Monday, July 15, 2013

Shillin' Ain't Easy (or Profitable)

By Karen Ernst

World's Worst Couch
I usually find the “Pharma Shill” gambit funny.  It makes me chuckle because I am usually accused of being a so-called pharma shill while sitting on my couch.

Let me introduce you to my couch.  It is nearly twelve years old and has served us well.  It used to have two reclining parts, but those parts stopped working a few years ago.  Because it has been used as a trampoline, some of the springs are broken and there’s a deep indent where one would sit.  I fill in the indent with a Patrick Star pillow, pictured at right.  I won’t give you all the gory details about my couch, but suffice it to say, three boys and one dog have lived with this couch, and they have sometimes been ill.

As you can see, my accomodations and interior design are both very glamorous and clearly part of the "Pharma Shill" lifestyle. 

It is seated in this couch that I have read accusations from anti-vaccine activists and parents that I am being paid by pharmaceutical companies to write comments on Facebook.  I’ve also read that the first-person pro-vax parent stories that appear on both the Moms Who Vax blog and Voices for Vaccine’s Parents Who Vax blog are written on the sly by Ashley Shelby and myself, both of whom have, apparently, “deep ties to pharma lobbyists in Minnesota.”  This would be news, of course, to the very real people who have contributed to our blog over the years. And it's news to Ashley and me, who have yet to even meet a pharma lobbyist in Minnesota.

For the record, neither Ashley nor I have ever received a penny from pharmaceutical companies. Not through Voices for Vaccines (which does not accept contributions from pharmaceutical companies or from the government), not through Moms Who Vax (which, unlike NVIC, accepts no advertising and which has an annual yearly budget of $0), and not for commenting on Facebook. The latter accusation strikes me as particularly bizarre. After all, vaccines account for less than 2% of pharmaceutical companies’ profits. Why would they waste any of that money paying people to write comments on social media, especially when more than 90% of us vaccinate our children already?  It defies logic. But then again, logic has never been the anti-vaxxer's strong suit.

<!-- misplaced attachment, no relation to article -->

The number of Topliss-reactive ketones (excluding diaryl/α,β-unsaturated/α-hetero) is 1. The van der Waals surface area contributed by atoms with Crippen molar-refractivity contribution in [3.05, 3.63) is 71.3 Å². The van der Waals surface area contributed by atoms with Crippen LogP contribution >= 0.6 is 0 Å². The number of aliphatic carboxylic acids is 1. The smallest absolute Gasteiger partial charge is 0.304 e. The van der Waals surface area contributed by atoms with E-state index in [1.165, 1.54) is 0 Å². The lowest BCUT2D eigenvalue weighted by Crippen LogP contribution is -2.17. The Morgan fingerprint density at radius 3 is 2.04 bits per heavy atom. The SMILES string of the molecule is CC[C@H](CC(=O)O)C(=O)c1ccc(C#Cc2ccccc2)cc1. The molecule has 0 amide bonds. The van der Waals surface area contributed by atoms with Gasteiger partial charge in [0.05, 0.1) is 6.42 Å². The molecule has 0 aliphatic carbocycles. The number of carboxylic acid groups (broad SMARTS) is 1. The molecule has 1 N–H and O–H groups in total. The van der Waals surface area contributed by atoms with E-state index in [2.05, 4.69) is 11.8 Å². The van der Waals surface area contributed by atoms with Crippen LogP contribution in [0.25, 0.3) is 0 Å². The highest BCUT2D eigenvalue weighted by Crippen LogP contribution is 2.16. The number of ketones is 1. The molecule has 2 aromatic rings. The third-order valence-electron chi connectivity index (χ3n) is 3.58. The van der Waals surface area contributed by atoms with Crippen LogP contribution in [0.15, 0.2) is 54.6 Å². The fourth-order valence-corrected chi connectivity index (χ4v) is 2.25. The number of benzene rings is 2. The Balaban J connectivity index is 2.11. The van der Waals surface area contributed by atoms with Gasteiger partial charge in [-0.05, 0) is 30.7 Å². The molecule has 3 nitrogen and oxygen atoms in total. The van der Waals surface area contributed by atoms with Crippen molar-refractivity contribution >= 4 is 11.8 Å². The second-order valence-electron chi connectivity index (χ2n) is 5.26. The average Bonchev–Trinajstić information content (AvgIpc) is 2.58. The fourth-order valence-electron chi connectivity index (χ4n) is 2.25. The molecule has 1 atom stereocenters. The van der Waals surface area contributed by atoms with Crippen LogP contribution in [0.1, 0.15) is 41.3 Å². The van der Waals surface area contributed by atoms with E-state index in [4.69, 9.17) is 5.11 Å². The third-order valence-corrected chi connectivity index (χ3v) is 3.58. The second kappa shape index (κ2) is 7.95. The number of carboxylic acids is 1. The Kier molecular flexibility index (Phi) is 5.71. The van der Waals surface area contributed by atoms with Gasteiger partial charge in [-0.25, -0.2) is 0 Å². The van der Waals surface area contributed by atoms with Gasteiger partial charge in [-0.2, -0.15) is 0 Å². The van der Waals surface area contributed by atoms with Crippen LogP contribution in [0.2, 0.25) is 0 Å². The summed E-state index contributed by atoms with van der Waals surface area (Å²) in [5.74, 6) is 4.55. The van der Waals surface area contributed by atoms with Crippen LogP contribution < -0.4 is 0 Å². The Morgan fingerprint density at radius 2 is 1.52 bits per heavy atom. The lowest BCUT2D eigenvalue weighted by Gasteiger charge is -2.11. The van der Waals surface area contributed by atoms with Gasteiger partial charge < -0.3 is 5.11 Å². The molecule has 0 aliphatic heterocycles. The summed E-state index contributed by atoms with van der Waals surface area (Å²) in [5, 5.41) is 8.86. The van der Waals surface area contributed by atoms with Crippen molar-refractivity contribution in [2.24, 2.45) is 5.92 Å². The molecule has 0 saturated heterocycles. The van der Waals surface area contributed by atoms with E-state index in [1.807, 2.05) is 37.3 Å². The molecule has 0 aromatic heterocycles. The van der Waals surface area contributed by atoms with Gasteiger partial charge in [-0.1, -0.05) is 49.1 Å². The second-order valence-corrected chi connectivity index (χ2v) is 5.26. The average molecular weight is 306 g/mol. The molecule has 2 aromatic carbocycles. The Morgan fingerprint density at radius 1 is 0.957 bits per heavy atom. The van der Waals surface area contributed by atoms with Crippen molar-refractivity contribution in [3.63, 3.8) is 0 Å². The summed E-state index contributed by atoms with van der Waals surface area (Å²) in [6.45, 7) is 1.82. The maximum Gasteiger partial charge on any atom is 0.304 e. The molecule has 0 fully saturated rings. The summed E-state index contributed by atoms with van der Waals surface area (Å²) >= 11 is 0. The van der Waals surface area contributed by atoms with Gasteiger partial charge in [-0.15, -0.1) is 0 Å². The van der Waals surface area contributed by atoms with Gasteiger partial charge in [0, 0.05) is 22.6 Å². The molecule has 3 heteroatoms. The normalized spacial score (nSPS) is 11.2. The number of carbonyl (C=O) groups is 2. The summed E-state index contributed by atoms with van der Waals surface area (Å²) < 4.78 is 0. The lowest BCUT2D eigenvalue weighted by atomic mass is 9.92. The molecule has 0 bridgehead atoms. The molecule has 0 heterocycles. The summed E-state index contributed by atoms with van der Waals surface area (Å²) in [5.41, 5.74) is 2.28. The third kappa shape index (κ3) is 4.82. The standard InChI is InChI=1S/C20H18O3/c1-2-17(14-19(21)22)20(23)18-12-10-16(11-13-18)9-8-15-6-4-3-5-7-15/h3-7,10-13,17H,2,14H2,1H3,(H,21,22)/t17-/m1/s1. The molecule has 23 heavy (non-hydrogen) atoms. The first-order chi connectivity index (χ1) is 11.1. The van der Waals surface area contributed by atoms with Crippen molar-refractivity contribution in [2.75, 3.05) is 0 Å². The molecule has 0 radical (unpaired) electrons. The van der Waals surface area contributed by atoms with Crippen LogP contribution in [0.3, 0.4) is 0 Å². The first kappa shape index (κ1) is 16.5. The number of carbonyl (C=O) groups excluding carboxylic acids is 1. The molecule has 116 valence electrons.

And so they persist, even in the face of the facts.  For the past few weeks, the Vermont Coalition for Vaccine Choice has grown obsessed with Voices for Vaccines, reposting nearly every link we post on
their own Facebook page.  Their Facebook page has also been home to suppositions about our fundraising--false assumptions, which I corrected back in May.  I replied and was able to get them to issue a semi-apology and (later, not pictured) a partial retraction.

However, they were so attached to tantalizing idea of Voices for Vaccines employing me as a "Pharma Shill" that they promote the idea, even after apologizing for having made a false statement.

It was all just annoying and eyeroll-inducing, even funny at times, until Ashley and I decided to take on Jenny McCarthy. Apparently, former playmates are sacred cows in anti-vax land.  As of this writing, our Facebook post has 1,980 comments, many of which from anti-vaxxers who are sure that the petition to keep Jenny McCarthy off TV’s The View is some sort of Big Pharma plot.  

And again, people were certain that we were Big Pharma Shills.  Ginger Taylor, whose writings include disparaging Seth Mnookin for being a long-recovered heroin addict, dubbed us “Voices of Vaccines,” I’m assuming because she thinks we are in the thrall of pharmaceutical companies (though her little syntactical sleight of hand is actually hilarious: I'd love to hear the sound of a vaccine's voice).  Then, my favorite mansplainer, Robert Schecter, also made an appearance to ask on as many threads as possible: "Who funds voices for vaccines?"

When I told him Voices for Vaccines is funded by individual small donations, he persisted, not believing my answers and making up his own.

Marsha McClelland sent out an Action Alert asking for more anti-vaccine comments on the thread.  She herself came to the thread many times to tell us her case was closed and to declare victory, but before doing so, she let us know how Pharma hires people to “pose as having sick children due to non vaccination.”  

(The “there are usually underlying reasons” portion of her comment is particularly troubling because I don’t believe that any child deserves to die from a VPD, whether or not that child has an underlying condition.)  She also tagged Erwin Alber.